What exactly was the mystery? The Jewish people did not foresee that God was going to extend his offer of grace to all of mankind. Rather they expected that God was going to come to earth and set up a kingdom. The kingdom was talked about lots in the Old Testament, and the references to God’s extending his grace to Gentiles was not considered. So, the Jewish people were not prepared for a Messiah that would offer himself to all. Rather, they were looking for a coming King, who would protect them from the rest of the world. They were correct in looking for their King, as is evidenced in many prophetical verses, but they were wrong about the time, not seeing this mystery age, which now has extended to over 2,000 years.

Interestingly, when Jesus first came, he did present himself as a king. Israel was to reject him, and even began to plot against him. Part of this reason was indeed that they were so immersed in scripture that they knew facts about their coming King. For instance, the scripture says that out of Egypt I have called my son. The Jews looking at Jesus, allegedly from Nazareth, did not see that verse being fulfilled. Further, they deepened their mistake when they knew that out of Bethlehem would come their King, but the Jews assumed that Jesus was from Nazareth. Instead of looking at Jesus for who he was, they dispensed with him on the basis of his credentials, which they did not even know. The messages of Jesus ought to have been sufficient to them to generate repentance and acceptance of their King, but their hearts were hardened, in part because of their assumptions above.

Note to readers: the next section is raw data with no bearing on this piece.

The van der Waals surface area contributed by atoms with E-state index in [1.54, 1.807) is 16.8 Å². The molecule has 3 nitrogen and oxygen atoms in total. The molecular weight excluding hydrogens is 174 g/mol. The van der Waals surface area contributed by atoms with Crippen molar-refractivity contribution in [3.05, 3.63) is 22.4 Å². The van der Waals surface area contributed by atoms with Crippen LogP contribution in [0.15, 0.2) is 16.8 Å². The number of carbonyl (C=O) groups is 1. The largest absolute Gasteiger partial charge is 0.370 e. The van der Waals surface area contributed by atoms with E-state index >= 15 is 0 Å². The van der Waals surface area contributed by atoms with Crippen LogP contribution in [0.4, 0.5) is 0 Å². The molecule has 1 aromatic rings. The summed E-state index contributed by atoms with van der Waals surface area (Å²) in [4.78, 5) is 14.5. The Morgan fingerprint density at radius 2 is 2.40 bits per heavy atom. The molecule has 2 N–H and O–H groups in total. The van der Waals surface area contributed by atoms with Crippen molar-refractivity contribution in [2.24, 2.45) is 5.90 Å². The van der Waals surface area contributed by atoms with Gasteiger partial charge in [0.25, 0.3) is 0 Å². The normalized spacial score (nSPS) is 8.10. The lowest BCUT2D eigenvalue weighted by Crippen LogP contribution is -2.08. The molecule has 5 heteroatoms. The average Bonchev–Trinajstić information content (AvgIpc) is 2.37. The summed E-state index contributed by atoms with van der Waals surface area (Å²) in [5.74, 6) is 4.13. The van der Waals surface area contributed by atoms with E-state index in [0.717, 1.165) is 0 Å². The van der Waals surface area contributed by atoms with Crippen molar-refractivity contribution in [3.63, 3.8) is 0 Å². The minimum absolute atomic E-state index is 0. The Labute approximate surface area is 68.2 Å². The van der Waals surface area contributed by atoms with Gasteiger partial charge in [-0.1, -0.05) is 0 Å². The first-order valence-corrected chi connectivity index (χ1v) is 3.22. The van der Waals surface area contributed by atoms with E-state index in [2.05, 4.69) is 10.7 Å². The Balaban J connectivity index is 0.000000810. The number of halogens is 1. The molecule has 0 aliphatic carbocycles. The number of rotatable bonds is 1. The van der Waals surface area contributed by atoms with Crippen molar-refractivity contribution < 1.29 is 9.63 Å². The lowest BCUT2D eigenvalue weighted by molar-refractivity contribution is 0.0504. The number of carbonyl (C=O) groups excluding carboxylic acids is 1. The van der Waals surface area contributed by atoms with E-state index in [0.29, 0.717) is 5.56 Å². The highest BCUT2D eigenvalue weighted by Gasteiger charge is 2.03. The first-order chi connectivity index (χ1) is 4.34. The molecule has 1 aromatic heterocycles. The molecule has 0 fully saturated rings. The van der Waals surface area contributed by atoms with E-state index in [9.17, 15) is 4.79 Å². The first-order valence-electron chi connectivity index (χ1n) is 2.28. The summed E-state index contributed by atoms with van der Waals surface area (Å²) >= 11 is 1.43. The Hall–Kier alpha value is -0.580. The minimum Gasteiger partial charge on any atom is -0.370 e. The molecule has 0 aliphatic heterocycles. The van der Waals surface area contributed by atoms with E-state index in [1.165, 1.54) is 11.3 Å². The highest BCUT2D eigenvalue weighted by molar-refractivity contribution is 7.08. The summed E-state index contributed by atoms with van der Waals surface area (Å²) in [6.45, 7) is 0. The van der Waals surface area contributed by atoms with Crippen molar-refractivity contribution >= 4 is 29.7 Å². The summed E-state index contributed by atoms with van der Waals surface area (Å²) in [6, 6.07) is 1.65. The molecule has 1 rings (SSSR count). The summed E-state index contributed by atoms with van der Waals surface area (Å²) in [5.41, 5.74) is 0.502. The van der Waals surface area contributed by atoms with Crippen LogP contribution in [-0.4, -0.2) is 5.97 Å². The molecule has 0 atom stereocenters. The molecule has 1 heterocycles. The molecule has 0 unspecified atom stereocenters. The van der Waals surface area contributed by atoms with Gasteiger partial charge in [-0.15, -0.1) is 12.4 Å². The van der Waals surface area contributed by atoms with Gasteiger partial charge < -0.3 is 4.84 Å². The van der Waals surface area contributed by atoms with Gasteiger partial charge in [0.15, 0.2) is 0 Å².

Says Chafer, “The first twelve chapters of the Gospel by Matthew present Christ as Israel’s Messiah and record the first indication of His rejection by that nation. Following these indications of His rejection, He as recorded in chapter 13, announces by seven parables the features of the new age and indicates its character at its beginning, during its course, and in its end.”2 Our understanding of this mystery age, then, is based on the parables presented in Matthew 13.
So what are the parables of Matthew 13 that teach of this mystery kingdom? First, we have the parable of the sower. The seed stands for the gospel, and is received by some, but birds get some seed before it sprouts, rocky soil makes some to wither away in the sun, and other seed springs up in thorny ground and is choked. Still other seed springs up, grows and replicates itself manifold times. This parable is a story of the variety of ways the gospel is received in this mystery age.